Carolina Actors Studio Theatre announces its most ambitious season

Play Of The Month Club.

Doesn’t that suggest quiet evenings by the fireside, pipe clenched in teeth, contemplating masterpieces of drama?

Well, not at Carolina Actors Studio Theatre. They’re billing the 2013-14 season that way, though the title is an understatement: “Angels in America” consists of two full-length pieces, so the total is 13. And this club will meet in heaven, hell and all points in between.

CAST operates these days from a position of strength. It has settled comfortably into its NoDa home after two full seasons. It’s among the 12 performing arts organizations that get unrestricted operating support from the Arts & Science Council. It runs shows concurrently in its arena and thrust-stage theaters and offers a third space to groups that need to rehearse or perform there.

That’s why managing artistic director Michael Simmons feels confident about his new blend of modern classics (“Angels,” Athol Fugard’s “Sizwe Banzi Is Dead”), recent Tony nominees or winners (“Good People,” “Boeing-Boeing”) and plays hot from the current Broadway season (“The Other Place”) or the Humana Festival of New American Plays (“Guru Guru Guru,” which Simmons didn’t see until the night before he submitted choices to CAST’s board of directors).

CAST joins Blumenthal Performing Arts and Actor’s Theatre of Charlotte in a season where all three significantly upped their games with in-demand shows. And CAST’s 11 new productions – every outing but “Tuna Christmas” is fresh out of the box – are the largest set of plays created from scratch in this region.

The company has a unique way of choosing its plays: Anyone from a board member to a one-time patron may propose a title, at which point Simmons gives that person a questionnaire. If all five questions can be answered “yes,” Simmons seriously considers the idea.

“We call these the ‘itties’,” he explains. “Does it have CASTability? That means two things to us: Are there actors locally who can do it, and is it the sort of play the company would do?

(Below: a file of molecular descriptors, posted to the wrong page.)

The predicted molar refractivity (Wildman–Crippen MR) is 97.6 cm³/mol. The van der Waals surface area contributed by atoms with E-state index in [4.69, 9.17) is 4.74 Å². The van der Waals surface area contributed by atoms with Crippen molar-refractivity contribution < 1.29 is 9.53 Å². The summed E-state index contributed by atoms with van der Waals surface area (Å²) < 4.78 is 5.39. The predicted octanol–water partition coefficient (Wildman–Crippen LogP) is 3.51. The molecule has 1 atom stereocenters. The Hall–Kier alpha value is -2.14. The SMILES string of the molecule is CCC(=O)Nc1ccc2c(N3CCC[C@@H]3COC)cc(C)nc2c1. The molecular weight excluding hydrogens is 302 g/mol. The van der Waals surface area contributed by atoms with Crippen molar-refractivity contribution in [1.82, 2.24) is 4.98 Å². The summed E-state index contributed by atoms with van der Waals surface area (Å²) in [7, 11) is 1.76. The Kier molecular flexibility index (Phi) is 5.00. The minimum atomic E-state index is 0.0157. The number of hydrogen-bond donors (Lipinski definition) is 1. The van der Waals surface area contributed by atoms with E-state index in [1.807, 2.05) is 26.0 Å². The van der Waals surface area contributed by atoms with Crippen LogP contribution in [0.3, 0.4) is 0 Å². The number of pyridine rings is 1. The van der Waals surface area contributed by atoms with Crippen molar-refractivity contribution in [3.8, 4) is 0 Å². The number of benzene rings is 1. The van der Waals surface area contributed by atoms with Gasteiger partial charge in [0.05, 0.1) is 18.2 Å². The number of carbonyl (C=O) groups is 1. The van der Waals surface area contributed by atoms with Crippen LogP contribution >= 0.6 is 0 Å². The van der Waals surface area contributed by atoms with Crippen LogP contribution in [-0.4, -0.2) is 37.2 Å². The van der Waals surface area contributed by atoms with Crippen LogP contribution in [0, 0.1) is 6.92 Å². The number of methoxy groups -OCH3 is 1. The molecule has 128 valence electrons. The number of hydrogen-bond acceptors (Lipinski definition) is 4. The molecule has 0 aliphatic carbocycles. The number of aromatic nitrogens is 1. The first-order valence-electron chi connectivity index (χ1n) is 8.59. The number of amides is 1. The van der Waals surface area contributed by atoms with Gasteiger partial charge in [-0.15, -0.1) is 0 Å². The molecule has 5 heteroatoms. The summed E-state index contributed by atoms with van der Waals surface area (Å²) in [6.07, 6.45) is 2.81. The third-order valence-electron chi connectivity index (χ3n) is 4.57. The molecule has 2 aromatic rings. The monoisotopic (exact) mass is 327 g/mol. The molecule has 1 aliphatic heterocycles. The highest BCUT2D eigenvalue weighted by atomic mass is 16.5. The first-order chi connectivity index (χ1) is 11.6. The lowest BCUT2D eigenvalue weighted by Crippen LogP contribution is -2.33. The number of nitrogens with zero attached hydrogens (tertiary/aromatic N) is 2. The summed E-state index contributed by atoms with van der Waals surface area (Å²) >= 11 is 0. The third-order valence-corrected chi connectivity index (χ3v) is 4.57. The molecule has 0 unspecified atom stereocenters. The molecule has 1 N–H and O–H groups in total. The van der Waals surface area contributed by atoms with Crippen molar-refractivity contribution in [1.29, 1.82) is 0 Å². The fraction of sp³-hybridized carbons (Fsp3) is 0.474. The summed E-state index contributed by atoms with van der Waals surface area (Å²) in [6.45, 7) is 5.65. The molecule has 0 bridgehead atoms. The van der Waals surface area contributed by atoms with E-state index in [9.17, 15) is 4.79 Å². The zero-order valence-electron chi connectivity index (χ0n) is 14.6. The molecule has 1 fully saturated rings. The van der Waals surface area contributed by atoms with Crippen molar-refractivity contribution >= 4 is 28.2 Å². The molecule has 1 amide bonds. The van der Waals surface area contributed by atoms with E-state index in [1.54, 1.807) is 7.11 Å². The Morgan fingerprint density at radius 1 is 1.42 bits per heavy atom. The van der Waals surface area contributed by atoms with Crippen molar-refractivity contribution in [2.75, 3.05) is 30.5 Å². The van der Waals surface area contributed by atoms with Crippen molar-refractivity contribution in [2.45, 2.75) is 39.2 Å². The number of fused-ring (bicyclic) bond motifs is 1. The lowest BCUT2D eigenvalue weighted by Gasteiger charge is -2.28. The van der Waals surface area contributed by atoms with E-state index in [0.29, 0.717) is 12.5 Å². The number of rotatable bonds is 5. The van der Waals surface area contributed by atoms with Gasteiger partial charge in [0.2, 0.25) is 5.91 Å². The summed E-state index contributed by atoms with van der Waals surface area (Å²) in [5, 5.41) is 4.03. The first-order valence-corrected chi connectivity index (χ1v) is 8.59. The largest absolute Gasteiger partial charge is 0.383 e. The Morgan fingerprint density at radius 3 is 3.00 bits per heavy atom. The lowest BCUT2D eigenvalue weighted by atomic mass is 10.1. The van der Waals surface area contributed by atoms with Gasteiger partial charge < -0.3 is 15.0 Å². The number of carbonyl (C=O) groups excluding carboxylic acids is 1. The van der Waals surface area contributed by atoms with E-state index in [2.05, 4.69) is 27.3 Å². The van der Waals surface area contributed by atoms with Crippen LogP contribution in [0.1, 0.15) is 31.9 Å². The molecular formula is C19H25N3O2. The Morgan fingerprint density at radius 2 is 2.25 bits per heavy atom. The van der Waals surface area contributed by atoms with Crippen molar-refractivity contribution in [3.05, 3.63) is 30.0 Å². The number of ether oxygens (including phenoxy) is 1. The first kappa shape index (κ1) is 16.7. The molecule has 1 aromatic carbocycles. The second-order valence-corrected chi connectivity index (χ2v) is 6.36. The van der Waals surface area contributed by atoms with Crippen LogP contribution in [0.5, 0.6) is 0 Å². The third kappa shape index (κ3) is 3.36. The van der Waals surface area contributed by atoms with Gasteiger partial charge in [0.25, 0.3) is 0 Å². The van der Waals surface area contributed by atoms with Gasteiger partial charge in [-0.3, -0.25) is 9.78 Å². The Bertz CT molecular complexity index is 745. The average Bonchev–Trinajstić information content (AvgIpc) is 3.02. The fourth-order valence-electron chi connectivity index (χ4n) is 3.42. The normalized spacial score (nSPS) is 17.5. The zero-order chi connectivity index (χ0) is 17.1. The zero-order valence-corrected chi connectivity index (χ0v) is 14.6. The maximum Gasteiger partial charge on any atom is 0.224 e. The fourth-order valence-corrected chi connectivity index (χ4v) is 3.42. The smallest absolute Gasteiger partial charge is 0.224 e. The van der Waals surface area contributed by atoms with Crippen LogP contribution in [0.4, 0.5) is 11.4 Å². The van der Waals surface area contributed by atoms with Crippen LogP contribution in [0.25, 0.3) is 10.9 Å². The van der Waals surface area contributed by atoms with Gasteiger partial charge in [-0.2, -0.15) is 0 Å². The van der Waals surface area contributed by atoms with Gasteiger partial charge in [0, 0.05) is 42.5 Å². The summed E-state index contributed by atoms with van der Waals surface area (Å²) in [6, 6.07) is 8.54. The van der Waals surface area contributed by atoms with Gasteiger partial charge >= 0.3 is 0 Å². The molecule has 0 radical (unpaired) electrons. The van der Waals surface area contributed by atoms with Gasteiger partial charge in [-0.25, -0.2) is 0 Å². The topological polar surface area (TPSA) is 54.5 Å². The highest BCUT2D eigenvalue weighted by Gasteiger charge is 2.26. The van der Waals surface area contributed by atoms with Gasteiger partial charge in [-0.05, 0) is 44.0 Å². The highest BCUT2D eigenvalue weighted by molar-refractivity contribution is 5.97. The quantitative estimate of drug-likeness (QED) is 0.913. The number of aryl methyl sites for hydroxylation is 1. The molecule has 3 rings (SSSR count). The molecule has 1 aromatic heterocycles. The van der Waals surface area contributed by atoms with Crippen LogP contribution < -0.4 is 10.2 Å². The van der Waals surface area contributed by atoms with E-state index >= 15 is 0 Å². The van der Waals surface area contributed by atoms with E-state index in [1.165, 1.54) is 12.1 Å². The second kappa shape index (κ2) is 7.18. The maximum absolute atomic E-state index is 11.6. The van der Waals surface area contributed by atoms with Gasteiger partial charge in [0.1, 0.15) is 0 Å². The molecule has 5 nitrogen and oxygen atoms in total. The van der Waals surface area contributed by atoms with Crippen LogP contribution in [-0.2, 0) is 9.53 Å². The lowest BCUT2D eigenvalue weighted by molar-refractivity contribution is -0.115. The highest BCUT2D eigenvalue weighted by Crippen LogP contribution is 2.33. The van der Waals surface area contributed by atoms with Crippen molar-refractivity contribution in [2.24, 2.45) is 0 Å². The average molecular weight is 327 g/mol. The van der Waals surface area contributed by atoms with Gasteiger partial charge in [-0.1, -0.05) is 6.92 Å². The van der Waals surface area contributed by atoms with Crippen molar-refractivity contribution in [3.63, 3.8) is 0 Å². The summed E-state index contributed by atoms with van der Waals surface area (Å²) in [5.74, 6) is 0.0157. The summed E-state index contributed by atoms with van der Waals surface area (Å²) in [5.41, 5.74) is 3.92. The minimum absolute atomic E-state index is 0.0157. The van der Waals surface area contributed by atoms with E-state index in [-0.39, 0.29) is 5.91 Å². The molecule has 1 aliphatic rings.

“Then there’s fun(d)ability. Can we afford it, and will we enjoy doing it? At this level, there’s no reason to do a play we don’t enjoy. The others are produce-ability, market-ability and experientiality.” (He uses that term for the creation of an immersive environment for theatergoers all over the building.)

Not that Simmons and his fellow readers don’t do research on their own. He decided they should read every Pulitzer-winning play, then expanded that to every Pulitzer finalist, then expanded further to include Tony-winners. Then they gave “slow reads” to serious contenders. (He’s famous for carrying plays around for contemplation, especially if the rights are delayed. The upcoming season-opener, “Elemeno Pea,” has spent a record three years in his briefcase.)

This kind of open-mindedness makes room for both “Boeing-Boeing,” a sex farce from the 1960s where a swinging bachelor juggles three stewardesses, and “The Last Days of Judas Iscariot,” a surreal meditation on the conflict between divine mercy and free will.

When CAST does a play such as “Angels in America,” says Simmons, he’s not making a socio-political statement: “It’s because of the quality of the writing, because we help the playwright’s voice come alive.”

He might be proudest this year of “The Other Place,” a psychological thriller by Sharr White that Matt Olin helped the writer develop. Laurie Metcalf has been nominated for a Tony in the leading role, bringing the show some buzz; Olin has returned to Charlotte, where the former managing director of Charlotte Repertory Theatre will work with CAST on the production.

The company made its first real attempt to get season ticket subscribers two years ago. (In its old, single-stage home on Clement Avenue, it had a mere 12.)

The 2011-12 season in NoDa netted 34 season ticket-holders. Simmons hoped to double that number for the current season, so he offered a flex-pass plan that let patrons buy eight tickets and use them however they liked.

The number more than quadrupled, as 150 people signed up. So he’s keeping the eight-ticket plan but also offering a 12-ticket option that drops the price to $20 per ticket. Single tickets stay at $28, though Simmons says CAST has a Play It Forward campaign: He sets aside seats to each show for audience members who can’t pay full price or, in some cases, can pay nothing at all.

CAST will hold season auditions on June 4 for all its plays, and directors will start work with the actors on each production 16 weeks ahead of time. Once in a while, as with “The Other Place,” Simmons will take charge of that process himself.

“All the good directors who work with us wanted to do it, and I was thinking about who’d be best. Then I realized I want to do it. I’m going to be 60 in January, and one of the perks of being the guy in charge for all these years is that I get to pick a plum now and then. So it’s going to be me.”